Older Adults

Updated December 2023.

The rapidly-growing population of older adults experiencing homelessness has unique needs that crisis response systems must be prepared to meet.

How Many Older Adults Experience Homelessness?

Age demographics were included in the annual Point-in-Time Count for the first time in January 2023. On a single night in 2023:

  • 138,098 adults over the age of 55 were homeless.
  • Nearly 1 in 4 people experiencing unsheltered homelessness (living in places not meant for human habitation) were over the age of 55.

Before 2023, there had not been definitive national information on the number of older adults experiencing homelessness. However, projections based upon analysis of three major U.S. cities estimated that homelessness among older adults is expected to nearly triple in 2030, and the population of adults aged 65 and older experiencing homelessness is anticipated to grow from 40,000 to 106,000.

Because people experiencing homelessness tend to live with unmanaged chronic disease and limited access to healthcare, their health profiles are commonly associated with those of older individuals. Further research shows that people experiencing homelessness in their 50’s have been found to experience geriatric conditions such as memory loss, falls, and functional impairments at rates that compare to members of the general population in their 70’s.

For this reason, people experiencing homelessness aged 50 and older are often considered “older adults” whereas the older adults are more commonly considered age 65 and older for the broader population.

Why Do Older Adults Experience Homelessness?

The root causes for homelessness among older adults are diverse. These can include community-level factors such as lack of accessible and available housing and limited safety net resources. They also may include individual risk factors, such as medical problems, health-related behaviors such as substance use disorders, social factors (e.g., social isolation, barriers to transportation), and financial insecurity.

At the same time, housing is unaffordable and the costs of necessities like healthcare leave older adults further at risk of poverty and homelessness. Adults who experience homelessness for the first time before age 50 tend to have had adverse experiences, substance use disorders, or mental health challenges; have been involved in the justice system; and/or were under-employed early on in life. On the other hand, those who first experience homelessness at age 50 and older typically have experienced a financial or health crisis, lost a loved one, or otherwise experienced a relationship breakdown with the income-earner, and/or experienced barriers to continued ability to work.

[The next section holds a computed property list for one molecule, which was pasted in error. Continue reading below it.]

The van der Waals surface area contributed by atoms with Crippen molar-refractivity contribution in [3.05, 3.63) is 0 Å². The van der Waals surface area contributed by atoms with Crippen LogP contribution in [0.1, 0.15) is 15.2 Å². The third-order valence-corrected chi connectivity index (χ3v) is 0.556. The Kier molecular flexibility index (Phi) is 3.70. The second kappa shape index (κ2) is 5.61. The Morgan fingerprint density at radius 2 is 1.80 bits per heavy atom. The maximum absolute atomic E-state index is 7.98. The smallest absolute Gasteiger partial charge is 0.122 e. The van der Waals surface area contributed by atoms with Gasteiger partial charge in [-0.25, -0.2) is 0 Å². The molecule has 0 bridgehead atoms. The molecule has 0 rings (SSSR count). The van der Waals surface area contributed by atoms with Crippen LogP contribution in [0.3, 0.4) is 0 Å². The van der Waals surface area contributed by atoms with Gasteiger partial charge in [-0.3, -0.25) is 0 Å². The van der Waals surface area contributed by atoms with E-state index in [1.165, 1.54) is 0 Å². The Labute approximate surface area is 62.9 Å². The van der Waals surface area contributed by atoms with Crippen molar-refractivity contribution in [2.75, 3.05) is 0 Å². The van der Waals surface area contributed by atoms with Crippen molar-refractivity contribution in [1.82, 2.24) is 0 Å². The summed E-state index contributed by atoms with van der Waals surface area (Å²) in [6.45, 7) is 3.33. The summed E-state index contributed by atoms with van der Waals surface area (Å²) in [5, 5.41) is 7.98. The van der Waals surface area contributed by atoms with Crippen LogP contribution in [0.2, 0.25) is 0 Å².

As with the broader population of people of color experiencing homelessness, structural racism and discriminatory practices are primary drivers of homelessness for older adults of color, likely impacting a variety of factors including access to housing, employment, income, healthcare and mental services; overall quality of care; and experiences with the justice system.

Ending Homelessness for Older Adults

Homelessness and housing resources, such as emergency shelters, temporary housing, and permanent housing, are often not prepared to meet the complex physical health, social, and psychological needs of older adults. Researchers as well as service providers and community-based organizations acknowledge the need to modify or develop programs, services, and supports that consider their specific needs. Of course, key efforts to address homelessness for older adults include building and maintaining partnerships among the various sectors who engage with older adults, such as community-based organizations, and those focused on aging, homelessness, healthcare, mental health, and housing. It further demands the leveraging of public funding and service integration to scale up solutions that meet the needs of this population.